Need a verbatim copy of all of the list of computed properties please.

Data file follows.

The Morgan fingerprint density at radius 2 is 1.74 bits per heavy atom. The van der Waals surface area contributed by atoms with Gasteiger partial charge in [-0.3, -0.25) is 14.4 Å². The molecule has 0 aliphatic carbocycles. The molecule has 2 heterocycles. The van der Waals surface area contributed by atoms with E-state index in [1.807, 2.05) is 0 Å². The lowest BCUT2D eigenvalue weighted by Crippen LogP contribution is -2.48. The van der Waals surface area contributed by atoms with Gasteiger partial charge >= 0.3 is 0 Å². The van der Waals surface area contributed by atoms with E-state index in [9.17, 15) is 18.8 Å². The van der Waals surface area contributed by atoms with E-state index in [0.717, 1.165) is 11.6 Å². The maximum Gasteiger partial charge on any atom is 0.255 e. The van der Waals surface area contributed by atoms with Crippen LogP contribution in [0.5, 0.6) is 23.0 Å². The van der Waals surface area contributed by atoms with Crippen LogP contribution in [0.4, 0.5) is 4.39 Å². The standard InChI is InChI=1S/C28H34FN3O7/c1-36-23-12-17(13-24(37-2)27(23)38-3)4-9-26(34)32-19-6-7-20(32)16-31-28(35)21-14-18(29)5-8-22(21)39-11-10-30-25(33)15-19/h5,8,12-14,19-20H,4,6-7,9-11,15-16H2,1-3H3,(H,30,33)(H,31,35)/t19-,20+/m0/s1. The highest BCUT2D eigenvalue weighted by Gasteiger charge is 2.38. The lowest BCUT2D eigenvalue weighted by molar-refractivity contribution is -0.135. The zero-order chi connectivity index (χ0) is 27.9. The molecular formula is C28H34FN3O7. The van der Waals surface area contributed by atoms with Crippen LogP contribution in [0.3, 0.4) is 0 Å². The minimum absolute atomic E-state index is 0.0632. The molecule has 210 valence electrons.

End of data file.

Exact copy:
The Morgan fingerprint density at radius 2 is 1.74 bits per heavy atom. The van der Waals surface area contributed by atoms with Gasteiger partial charge in [-0.3, -0.25) is 14.4 Å². The molecule has 0 aliphatic carbocycles. The molecule has 2 heterocycles. The van der Waals surface area contributed by atoms with E-state index in [1.807, 2.05) is 0 Å². The lowest BCUT2D eigenvalue weighted by Crippen LogP contribution is -2.48. The van der Waals surface area contributed by atoms with Gasteiger partial charge >= 0.3 is 0 Å². The van der Waals surface area contributed by atoms with E-state index in [9.17, 15) is 18.8 Å². The van der Waals surface area contributed by atoms with E-state index in [0.717, 1.165) is 11.6 Å². The maximum Gasteiger partial charge on any atom is 0.255 e. The van der Waals surface area contributed by atoms with Crippen LogP contribution in [0.5, 0.6) is 23.0 Å². The van der Waals surface area contributed by atoms with Crippen LogP contribution in [0.4, 0.5) is 4.39 Å². The standard InChI is InChI=1S/C28H34FN3O7/c1-36-23-12-17(13-24(37-2)27(23)38-3)4-9-26(34)32-19-6-7-20(32)16-31-28(35)21-14-18(29)5-8-22(21)39-11-10-30-25(33)15-19/h5,8,12-14,19-20H,4,6-7,9-11,15-16H2,1-3H3,(H,30,33)(H,31,35)/t19-,20+/m0/s1. The highest BCUT2D eigenvalue weighted by Gasteiger charge is 2.38. The lowest BCUT2D eigenvalue weighted by molar-refractivity contribution is -0.135. The zero-order chi connectivity index (χ0) is 27.9. The molecular formula is C28H34FN3O7. The van der Waals surface area contributed by atoms with Crippen LogP contribution in [0.3, 0.4) is 0 Å². The minimum absolute atomic E-state index is 0.0632. The molecule has 210 valence electrons.